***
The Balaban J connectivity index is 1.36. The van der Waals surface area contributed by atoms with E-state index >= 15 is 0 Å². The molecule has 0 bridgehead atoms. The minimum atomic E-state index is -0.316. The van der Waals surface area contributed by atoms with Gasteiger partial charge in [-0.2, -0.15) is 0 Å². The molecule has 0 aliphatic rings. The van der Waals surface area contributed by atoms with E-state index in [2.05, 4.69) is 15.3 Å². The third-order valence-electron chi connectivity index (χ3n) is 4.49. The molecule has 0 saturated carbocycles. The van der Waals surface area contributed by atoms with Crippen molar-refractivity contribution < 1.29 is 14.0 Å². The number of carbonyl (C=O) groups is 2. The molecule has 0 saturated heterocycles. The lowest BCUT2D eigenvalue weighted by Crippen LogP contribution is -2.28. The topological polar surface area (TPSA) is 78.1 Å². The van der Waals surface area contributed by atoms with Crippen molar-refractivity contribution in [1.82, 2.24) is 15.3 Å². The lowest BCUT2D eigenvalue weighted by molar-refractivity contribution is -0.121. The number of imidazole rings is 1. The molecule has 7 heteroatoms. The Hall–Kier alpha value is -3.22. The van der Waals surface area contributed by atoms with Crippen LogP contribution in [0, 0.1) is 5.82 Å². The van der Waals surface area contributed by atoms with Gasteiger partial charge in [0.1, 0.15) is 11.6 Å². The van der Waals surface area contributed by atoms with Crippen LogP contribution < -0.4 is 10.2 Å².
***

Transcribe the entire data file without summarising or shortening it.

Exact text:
The Balaban J connectivity index is 1.36. The van der Waals surface area contributed by atoms with E-state index >= 15 is 0 Å². The molecule has 0 bridgehead atoms. The minimum atomic E-state index is -0.316. The van der Waals surface area contributed by atoms with Gasteiger partial charge in [-0.2, -0.15) is 0 Å². The molecule has 0 aliphatic rings. The van der Waals surface area contributed by atoms with E-state index in [2.05, 4.69) is 15.3 Å². The third-order valence-electron chi connectivity index (χ3n) is 4.49. The molecule has 0 saturated carbocycles. The van der Waals surface area contributed by atoms with Crippen molar-refractivity contribution < 1.29 is 14.0 Å². The number of carbonyl (C=O) groups is 2. The molecule has 0 saturated heterocycles. The lowest BCUT2D eigenvalue weighted by Crippen LogP contribution is -2.28. The topological polar surface area (TPSA) is 78.1 Å². The van der Waals surface area contributed by atoms with Crippen molar-refractivity contribution in [1.82, 2.24) is 15.3 Å². The lowest BCUT2D eigenvalue weighted by molar-refractivity contribution is -0.121. The number of imidazole rings is 1. The molecule has 7 heteroatoms. The Hall–Kier alpha value is -3.22. The van der Waals surface area contributed by atoms with Crippen LogP contribution in [0, 0.1) is 5.82 Å². The van der Waals surface area contributed by atoms with Gasteiger partial charge in [0.1, 0.15) is 11.6 Å². The van der Waals surface area contributed by atoms with Crippen LogP contribution < -0.4 is 10.2 Å².